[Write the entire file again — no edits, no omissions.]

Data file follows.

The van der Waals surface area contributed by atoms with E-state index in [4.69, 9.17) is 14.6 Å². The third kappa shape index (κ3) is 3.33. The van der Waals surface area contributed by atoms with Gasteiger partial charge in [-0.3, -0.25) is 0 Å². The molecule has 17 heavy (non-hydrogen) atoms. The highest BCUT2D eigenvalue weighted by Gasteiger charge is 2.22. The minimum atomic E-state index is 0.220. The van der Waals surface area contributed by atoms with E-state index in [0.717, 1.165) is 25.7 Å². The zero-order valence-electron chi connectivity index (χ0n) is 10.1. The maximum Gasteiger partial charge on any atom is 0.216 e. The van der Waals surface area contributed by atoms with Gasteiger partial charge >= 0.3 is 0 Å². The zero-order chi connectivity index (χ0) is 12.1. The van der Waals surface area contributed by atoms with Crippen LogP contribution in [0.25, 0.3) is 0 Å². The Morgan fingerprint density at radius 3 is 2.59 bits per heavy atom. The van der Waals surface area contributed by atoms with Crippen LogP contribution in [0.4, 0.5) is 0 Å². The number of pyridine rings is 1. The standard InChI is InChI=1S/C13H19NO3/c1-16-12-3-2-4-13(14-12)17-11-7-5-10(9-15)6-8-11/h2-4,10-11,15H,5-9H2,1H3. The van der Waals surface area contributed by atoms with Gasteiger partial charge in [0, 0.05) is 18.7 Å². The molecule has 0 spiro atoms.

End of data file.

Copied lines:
The van der Waals surface area contributed by atoms with E-state index in [4.69, 9.17) is 14.6 Å². The third kappa shape index (κ3) is 3.33. The van der Waals surface area contributed by atoms with Gasteiger partial charge in [-0.3, -0.25) is 0 Å². The molecule has 17 heavy (non-hydrogen) atoms. The highest BCUT2D eigenvalue weighted by Gasteiger charge is 2.22. The minimum atomic E-state index is 0.220. The van der Waals surface area contributed by atoms with E-state index in [0.717, 1.165) is 25.7 Å². The zero-order valence-electron chi connectivity index (χ0n) is 10.1. The maximum Gasteiger partial charge on any atom is 0.216 e. The van der Waals surface area contributed by atoms with Gasteiger partial charge >= 0.3 is 0 Å². The zero-order chi connectivity index (χ0) is 12.1. The van der Waals surface area contributed by atoms with Crippen LogP contribution in [0.25, 0.3) is 0 Å². The Morgan fingerprint density at radius 3 is 2.59 bits per heavy atom. The van der Waals surface area contributed by atoms with Crippen LogP contribution in [0.4, 0.5) is 0 Å². The number of pyridine rings is 1. The standard InChI is InChI=1S/C13H19NO3/c1-16-12-3-2-4-13(14-12)17-11-7-5-10(9-15)6-8-11/h2-4,10-11,15H,5-9H2,1H3. The van der Waals surface area contributed by atoms with Gasteiger partial charge in [0, 0.05) is 18.7 Å². The molecule has 0 spiro atoms.